Sunday, May 31, 2015

In memory of an acquaintance.

I've been in the thespian community for a few years now and while I act and direct or help out with sets, I generally stick to myself or people I know.  Is that the introvert in me?  I don't know.  The truth is that I am shy.  I will reach out when it's needed, but mostly, I just do my thing.

Funny!  I met my husband that way.  I met him through learning to write a play, but this story is not about him.  It's about the man who was sitting with him the day I met my husband.  While I was flirting with Brad, the president of the theatre company, in hopes of getting a part, I totally ignored the man who was sitting with him, Jim the producer of the show.

I even ignored Jim the first few Mondays I went to Big Daddy's for a reading.  I would go straight to the one man I knew Brad, my future husband (didn't know that then) and say hello.  I might have said hello to Brad's son too, but I don't know.  One Monday, Jim made me know who he was.  After I said my usual hello to the couple of persons I knew, I sat down.  Jim came up to me and said, "What?  Am I chopped liver or something?"  I was taken aback.  I back tracked.  He was right.  I hadn't say hello to him.  After that day, I never missed saying hello to Jim again.

As I spent more time with Brad, I would see Jim there.  It was a Brad/Jim combination that had kept the theatre going all these year.  I didn't know Jim very well then, but over time, I got more comfortable talking to him.  I would be there for Brad and help out and Jim would always thank me.  Eventually, with Jim, I took the liberty of offering advice about the theatre company.

One day, Jim offered me a position on the board of the theatre company.  I looked at Brad who was working at something in a distance.  Jim noticed my glance and said, "If you are thinking about what Brad would say, don't worry about him.  I'll deal with him.  I'm asking you to join!"  I declined.  I thought it was too much.  Yes, it was a big mistake on my part.  Until today, it's been a huge regret of mine.  I later joined the board, more in memory and honor of a man who respected me enough to ask me to join, but I wish I would have served on the board when Jim was around.  I was never on the board when Jim was alive, and I don't know what it would have been like.  I do often feel his presence at the meetings.  I had often joked to Jim about not joining the board and stating that I was the invisible board member.  "I'm there Jim!  You just can't see me," I would say.  Well, Jim is the invisible board member now and he's watching on the sidelines.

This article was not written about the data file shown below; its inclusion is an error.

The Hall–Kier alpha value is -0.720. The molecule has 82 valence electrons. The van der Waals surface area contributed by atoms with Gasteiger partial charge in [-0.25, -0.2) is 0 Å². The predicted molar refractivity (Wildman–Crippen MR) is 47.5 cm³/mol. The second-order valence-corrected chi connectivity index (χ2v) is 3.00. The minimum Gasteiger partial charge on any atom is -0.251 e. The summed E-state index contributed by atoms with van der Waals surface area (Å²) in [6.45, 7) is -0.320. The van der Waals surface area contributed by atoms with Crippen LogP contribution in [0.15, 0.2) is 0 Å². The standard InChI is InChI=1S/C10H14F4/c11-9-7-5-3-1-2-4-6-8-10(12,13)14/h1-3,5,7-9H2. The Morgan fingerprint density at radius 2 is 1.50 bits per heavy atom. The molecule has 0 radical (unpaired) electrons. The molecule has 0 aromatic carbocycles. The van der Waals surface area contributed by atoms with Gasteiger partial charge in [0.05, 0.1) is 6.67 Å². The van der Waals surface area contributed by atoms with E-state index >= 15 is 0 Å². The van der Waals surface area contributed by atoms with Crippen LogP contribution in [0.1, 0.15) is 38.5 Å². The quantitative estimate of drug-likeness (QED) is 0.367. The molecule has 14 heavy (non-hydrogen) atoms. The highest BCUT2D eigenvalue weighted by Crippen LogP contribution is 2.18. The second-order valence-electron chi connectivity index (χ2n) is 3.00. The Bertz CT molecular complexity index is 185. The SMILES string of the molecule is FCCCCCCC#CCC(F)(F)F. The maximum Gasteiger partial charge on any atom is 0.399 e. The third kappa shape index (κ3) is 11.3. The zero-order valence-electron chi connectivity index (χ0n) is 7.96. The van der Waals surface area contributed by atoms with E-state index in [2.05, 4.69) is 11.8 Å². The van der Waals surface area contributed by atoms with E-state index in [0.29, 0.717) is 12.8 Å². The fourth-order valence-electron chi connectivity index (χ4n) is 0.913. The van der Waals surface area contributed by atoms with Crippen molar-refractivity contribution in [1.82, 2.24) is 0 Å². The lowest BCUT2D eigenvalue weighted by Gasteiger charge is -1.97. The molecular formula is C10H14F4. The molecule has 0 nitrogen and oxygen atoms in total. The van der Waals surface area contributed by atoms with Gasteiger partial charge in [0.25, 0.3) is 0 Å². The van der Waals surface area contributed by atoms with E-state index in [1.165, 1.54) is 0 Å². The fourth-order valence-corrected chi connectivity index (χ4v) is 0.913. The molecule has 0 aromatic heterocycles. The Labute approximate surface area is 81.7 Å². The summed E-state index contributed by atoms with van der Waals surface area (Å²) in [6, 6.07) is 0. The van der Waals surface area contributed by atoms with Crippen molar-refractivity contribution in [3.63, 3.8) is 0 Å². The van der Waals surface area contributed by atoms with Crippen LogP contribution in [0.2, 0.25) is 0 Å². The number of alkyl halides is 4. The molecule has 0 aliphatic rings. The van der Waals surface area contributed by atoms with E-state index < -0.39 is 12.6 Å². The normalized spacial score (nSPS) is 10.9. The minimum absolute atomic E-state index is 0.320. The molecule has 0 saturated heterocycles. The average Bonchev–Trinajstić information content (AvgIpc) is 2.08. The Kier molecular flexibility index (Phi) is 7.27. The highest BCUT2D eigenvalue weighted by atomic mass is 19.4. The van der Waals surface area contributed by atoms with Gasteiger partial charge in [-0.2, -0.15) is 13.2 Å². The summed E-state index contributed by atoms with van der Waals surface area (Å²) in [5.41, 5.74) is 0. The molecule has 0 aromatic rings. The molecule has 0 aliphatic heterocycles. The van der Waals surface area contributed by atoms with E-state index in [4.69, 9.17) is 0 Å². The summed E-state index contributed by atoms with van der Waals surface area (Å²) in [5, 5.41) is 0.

It is a great honor for me that Jim saw the first play I directed and was very happy with the results.  After the show, he pretty much gave me his blessings to direct a full length.  It was those times that I was getting to know Jim better.  I was getting to know how much time and effort he put into the theatre and just when I felt like I wanted to work with him some more, he took ill.  I saw him on his death bed, the day before he died.  He couldn't talk, but he very clearly nodded his head when I asked him to give me permission to direct a full length play.  See, the theatre company was going through changes and without Jim to defend me, I wasn't going to be given a full length play.  Jim in the presence of my husband was using his last bits of energy to nod and tell Brad that I needed my play.

I'm in the middle of rehearsing actors for my first full length and I miss Jim terribly.  The thing is that Jim wasn't my best friend.  I don't even think he was a friend.  We were acquaintances.  We spoke when we were at the theater but nothing major.  The usual hi, how are you and bye, or I would talk shop with him, but nothing more.  Today, I look back and see how much he was the wind beneath the wings of this theatre company; my husband too, but without Jim, we have taken a major hit.